In November 2004, the results of the BRIGHT project were published, accompanied by headlines that “GM crops are no more harmful to the environment than conventional plant varieties”6 . But the project, jointly funded by Government and industry, looked mainly at the practical issues for farmers of growing GM crops, not the effects on wildlife. In fact, the only environmental measurement included in the study was the number and species of seeds in the soil, and even these results are not conclusive. A new review of this research conducted by the Institute of Organic Research for GeneWatch UK, the GM Freeze Campaign and Friends of the Earth, has concluded that “Environmental (botanical) impacts could not be extensively investigated in the trials which were designed to meet a primarily agronomic objective”.7 It can be downloaded from the websites listed at the end of this briefing.

Recent biotech industry-funded research has also suggested that it might be possible to grow GMHT sugar beet with the aim of protecting food supplies for birds, by altering the timing and way in which the weedkiller is applied 8 . However, to gain the benefits claimed by the researchers, farmers would have to use two different methods of applying the weedkiller, and there is no evidence that this complicated approach would actually be followed by farmers, particularly as it would add to costs.

Finally, it has been suggested that agri-environment measures on the farm, such as leaving winter stubbles (which provide food for birds and insects), could be used as ‘compensation’ for the harmful biodiversity impacts of the GM crops. But, in the light of the need to reverse the massive declines in our farmland wildlife, it is vital that agri-environment measures are only used to improve conditions for our wildlife, so that populations rise, not to compensate for the additional harm caused by the introduction of GM crops.

What about contamination of non-GM crops?
This is one of the many areas the farm scale evaluations did not examine. Research projects and field data from around the world, where GM oilseed rape has been grown commercially or experimentally, support the view that containing the GM traits within GM oilseed rape will be impossible. The area devoted to winter oilseed rape in the UK (7.8% of arable land 9 – 387,000 hectares in 2004 10 ) would make contamination inevitable if GM oilseed rape were to be grown on a large scale. In the UK, small scale experiments have already found GM contamination of non-GM crops at levels of nearly 1.5% at 100 metres 11 from the GM crop 12 . When varieties bred to rely heavily on cross pollination (rather than self-pollination) were examined (‘Varietal Associations’), GM contamination rates of over 7% were found at 90 metres 13 . Cross pollination by insects from GM crops has been found to occur at distances of 26 km 14 .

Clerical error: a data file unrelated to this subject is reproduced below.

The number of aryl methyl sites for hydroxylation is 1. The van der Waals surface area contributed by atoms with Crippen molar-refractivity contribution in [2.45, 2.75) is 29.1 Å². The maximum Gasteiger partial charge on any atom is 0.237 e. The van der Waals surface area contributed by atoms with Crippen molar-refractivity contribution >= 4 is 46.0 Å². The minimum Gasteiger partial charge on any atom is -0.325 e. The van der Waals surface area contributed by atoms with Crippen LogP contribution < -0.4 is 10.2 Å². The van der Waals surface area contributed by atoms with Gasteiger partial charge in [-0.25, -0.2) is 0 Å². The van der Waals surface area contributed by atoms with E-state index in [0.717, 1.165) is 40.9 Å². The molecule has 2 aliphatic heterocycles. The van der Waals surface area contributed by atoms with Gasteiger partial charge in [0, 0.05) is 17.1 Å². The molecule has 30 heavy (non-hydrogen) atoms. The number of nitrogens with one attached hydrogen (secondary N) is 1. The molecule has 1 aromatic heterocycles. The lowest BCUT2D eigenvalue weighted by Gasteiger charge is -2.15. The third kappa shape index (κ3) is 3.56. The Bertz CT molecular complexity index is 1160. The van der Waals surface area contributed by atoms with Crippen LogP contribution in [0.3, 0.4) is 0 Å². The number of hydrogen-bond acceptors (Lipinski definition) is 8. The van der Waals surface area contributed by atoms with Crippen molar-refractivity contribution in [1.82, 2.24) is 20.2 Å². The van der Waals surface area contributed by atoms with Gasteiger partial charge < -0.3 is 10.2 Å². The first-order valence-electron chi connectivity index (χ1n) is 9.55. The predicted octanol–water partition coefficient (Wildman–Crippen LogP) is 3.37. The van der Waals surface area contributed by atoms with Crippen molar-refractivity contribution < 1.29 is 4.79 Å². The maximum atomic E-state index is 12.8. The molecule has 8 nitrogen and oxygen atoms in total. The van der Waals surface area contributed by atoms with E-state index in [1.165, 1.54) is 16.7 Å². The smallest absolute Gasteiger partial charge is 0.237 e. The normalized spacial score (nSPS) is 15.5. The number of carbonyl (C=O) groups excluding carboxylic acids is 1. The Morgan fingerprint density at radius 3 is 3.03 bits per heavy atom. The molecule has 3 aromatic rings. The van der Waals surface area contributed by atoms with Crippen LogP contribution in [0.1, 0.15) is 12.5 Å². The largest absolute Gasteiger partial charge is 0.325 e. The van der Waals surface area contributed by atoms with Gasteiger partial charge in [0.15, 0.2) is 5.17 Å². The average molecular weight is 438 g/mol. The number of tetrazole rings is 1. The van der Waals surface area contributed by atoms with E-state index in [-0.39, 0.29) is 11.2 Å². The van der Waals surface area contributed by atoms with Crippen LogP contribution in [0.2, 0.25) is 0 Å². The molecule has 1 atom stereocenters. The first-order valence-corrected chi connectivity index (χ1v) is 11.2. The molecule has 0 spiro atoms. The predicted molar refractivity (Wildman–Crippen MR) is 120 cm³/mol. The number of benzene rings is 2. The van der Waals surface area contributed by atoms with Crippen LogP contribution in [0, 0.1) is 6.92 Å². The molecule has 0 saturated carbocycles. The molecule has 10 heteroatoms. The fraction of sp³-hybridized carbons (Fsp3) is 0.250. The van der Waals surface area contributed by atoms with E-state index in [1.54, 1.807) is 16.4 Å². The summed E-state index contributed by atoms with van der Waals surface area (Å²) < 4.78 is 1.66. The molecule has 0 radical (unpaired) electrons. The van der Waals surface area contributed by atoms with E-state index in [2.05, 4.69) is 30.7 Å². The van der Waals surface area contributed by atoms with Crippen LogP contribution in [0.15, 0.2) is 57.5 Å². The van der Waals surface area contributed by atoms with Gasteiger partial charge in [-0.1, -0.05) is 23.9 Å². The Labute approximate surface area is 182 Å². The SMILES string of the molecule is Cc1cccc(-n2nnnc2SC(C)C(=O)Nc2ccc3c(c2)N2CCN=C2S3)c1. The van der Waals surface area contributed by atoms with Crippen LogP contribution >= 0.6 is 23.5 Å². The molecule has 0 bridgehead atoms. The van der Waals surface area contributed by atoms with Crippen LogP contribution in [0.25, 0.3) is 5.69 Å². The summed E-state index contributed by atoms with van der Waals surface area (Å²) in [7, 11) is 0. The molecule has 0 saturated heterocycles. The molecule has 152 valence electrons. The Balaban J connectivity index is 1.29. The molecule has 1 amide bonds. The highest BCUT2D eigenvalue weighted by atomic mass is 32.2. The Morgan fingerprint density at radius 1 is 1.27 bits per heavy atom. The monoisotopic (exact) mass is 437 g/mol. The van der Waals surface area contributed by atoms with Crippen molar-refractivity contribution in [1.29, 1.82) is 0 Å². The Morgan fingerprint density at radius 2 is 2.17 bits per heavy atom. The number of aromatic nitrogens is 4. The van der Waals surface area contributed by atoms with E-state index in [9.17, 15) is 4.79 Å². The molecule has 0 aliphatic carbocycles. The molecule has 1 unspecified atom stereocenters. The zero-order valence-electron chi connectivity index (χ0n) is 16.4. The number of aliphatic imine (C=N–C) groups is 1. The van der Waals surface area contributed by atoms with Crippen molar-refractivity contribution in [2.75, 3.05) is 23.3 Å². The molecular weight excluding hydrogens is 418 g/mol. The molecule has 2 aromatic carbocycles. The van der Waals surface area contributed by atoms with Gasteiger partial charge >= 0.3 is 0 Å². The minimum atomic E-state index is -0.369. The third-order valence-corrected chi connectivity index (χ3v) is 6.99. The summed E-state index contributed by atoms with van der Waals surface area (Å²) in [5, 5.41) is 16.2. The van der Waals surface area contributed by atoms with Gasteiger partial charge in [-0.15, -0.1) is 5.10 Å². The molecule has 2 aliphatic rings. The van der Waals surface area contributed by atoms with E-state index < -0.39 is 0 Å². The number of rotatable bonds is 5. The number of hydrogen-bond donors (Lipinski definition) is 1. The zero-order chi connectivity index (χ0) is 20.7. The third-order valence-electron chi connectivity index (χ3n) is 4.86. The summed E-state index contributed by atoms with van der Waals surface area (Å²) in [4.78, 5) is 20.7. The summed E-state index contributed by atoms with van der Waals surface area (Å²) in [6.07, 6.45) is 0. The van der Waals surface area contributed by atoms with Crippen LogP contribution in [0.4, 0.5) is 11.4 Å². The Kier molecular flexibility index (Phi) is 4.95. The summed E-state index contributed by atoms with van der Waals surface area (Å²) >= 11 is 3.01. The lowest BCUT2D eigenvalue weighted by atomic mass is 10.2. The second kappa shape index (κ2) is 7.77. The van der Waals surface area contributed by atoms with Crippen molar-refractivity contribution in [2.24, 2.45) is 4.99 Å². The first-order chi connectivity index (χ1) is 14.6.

In Canada, there have been such serious problems with GM contamination that both organic oilseed rape and conventional oilseed rape for seed production have been abandoned. In spring 2000, farmers across Europe, including the UK, planted more than 6,000 hectares of imported Canadian seed contaminated with up to 2.8% GM material 15 . 600 acres of UK oilseed rape had to be destroyed 16 . In evidence to the House of Commons Agriculture Committee, Advanta Seeds stated that the seed crops had been grown with a four kilometre separation distance 17 . The proposed separation distance for GM oilseed rape in the UK is currently 200m.

What will happen to non-GM farmers if GM oilseed rape is grown here?
If GM oilseed rape is grown widely in the UK, it will mean that non-GM crops will inevitably be contaminated (often above the 0.9% threshold beyond which a product has to be labelled as containing GM material), as will honey. Farmers could struggle to sell their crops as most supermarkets and food manufacturers demand that foods are GM-free down to the limit of detection, currently 0.1%. The main oilseed rape crusher, ADM, has warned that it may not be possible to provide separate facilities for GM and non-GM crops and that, if GM was grown, non-GM oilseed rape growers would lose their 20 Euro/tonne premium for the crop.18 These are crucial issues for the forthcoming coexistence and liability legislation which has been promised by the Government.

If GM oilseed rape is grown, will it cross to wild species?
Oilseed rape is related to several wild plants that grow in the UK, including wild turnip. GM oilseed rape can cross with some of these plants and transfer GM genes into the wild gene pool. Research in the UK has shown that 32,000 hybrids between oilseed rape and the waterside form of wild turnip occur each year and 17,000 with the weedy populations that occur in and around fields in Humberside 19 . Wild turnip is an established arable weed 20 . During the farm scale evaluations, wild turnip producing GM seeds was found growing in the crop 21 . This could have unpredictable effects on biodiversity, and farmers could end up using more damaging herbicides to control weedy, herbicide resistant wild plants.

Will there be any benefits from growing GM oilseed rape?